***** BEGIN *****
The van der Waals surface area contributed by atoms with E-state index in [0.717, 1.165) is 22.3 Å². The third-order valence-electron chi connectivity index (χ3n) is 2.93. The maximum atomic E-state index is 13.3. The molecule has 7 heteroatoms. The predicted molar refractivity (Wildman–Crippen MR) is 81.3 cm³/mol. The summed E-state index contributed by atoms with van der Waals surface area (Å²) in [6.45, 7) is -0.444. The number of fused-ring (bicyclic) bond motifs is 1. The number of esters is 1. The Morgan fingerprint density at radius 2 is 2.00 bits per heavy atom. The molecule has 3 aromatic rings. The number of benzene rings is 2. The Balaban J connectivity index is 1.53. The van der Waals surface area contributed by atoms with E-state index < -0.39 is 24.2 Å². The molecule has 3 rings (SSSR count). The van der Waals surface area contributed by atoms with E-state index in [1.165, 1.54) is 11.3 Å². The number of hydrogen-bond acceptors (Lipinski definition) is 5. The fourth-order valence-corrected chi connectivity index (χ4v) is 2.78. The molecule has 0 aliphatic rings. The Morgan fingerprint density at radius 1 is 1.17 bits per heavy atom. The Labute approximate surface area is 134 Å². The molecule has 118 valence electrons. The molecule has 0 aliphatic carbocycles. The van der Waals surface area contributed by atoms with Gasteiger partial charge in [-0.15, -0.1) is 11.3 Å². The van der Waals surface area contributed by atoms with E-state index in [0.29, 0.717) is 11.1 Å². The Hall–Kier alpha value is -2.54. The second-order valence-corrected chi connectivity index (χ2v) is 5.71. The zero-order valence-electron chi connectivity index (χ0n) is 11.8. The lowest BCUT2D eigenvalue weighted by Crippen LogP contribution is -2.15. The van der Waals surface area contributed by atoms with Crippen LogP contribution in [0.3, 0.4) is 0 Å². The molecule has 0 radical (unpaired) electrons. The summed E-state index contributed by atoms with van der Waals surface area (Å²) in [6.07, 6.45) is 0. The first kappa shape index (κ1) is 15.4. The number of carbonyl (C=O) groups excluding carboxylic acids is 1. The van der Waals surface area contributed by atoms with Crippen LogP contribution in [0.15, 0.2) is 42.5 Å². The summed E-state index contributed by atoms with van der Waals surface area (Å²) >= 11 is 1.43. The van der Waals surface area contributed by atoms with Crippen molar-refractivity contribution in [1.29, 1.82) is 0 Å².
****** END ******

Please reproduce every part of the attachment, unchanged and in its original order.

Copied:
The van der Waals surface area contributed by atoms with E-state index in [0.717, 1.165) is 22.3 Å². The third-order valence-electron chi connectivity index (χ3n) is 2.93. The maximum atomic E-state index is 13.3. The molecule has 7 heteroatoms. The predicted molar refractivity (Wildman–Crippen MR) is 81.3 cm³/mol. The summed E-state index contributed by atoms with van der Waals surface area (Å²) in [6.45, 7) is -0.444. The number of fused-ring (bicyclic) bond motifs is 1. The number of esters is 1. The Morgan fingerprint density at radius 2 is 2.00 bits per heavy atom. The molecule has 3 aromatic rings. The number of benzene rings is 2. The Balaban J connectivity index is 1.53. The van der Waals surface area contributed by atoms with E-state index < -0.39 is 24.2 Å². The molecule has 3 rings (SSSR count). The van der Waals surface area contributed by atoms with E-state index in [1.165, 1.54) is 11.3 Å². The number of hydrogen-bond acceptors (Lipinski definition) is 5. The fourth-order valence-corrected chi connectivity index (χ4v) is 2.78. The molecule has 0 aliphatic rings. The Morgan fingerprint density at radius 1 is 1.17 bits per heavy atom. The Labute approximate surface area is 134 Å². The molecule has 118 valence electrons. The molecule has 0 aliphatic carbocycles. The van der Waals surface area contributed by atoms with Gasteiger partial charge in [-0.15, -0.1) is 11.3 Å². The van der Waals surface area contributed by atoms with E-state index in [0.29, 0.717) is 11.1 Å². The Hall–Kier alpha value is -2.54. The second-order valence-corrected chi connectivity index (χ2v) is 5.71. The zero-order valence-electron chi connectivity index (χ0n) is 11.8. The lowest BCUT2D eigenvalue weighted by Crippen LogP contribution is -2.15. The van der Waals surface area contributed by atoms with Crippen LogP contribution in [0.3, 0.4) is 0 Å². The molecule has 0 radical (unpaired) electrons. The summed E-state index contributed by atoms with van der Waals surface area (Å²) in [6.07, 6.45) is 0. The first kappa shape index (κ1) is 15.4. The number of carbonyl (C=O) groups excluding carboxylic acids is 1. The van der Waals surface area contributed by atoms with Crippen LogP contribution in [0.15, 0.2) is 42.5 Å². The summed E-state index contributed by atoms with van der Waals surface area (Å²) >= 11 is 1.43. The van der Waals surface area contributed by atoms with Crippen molar-refractivity contribution in [1.29, 1.82) is 0 Å².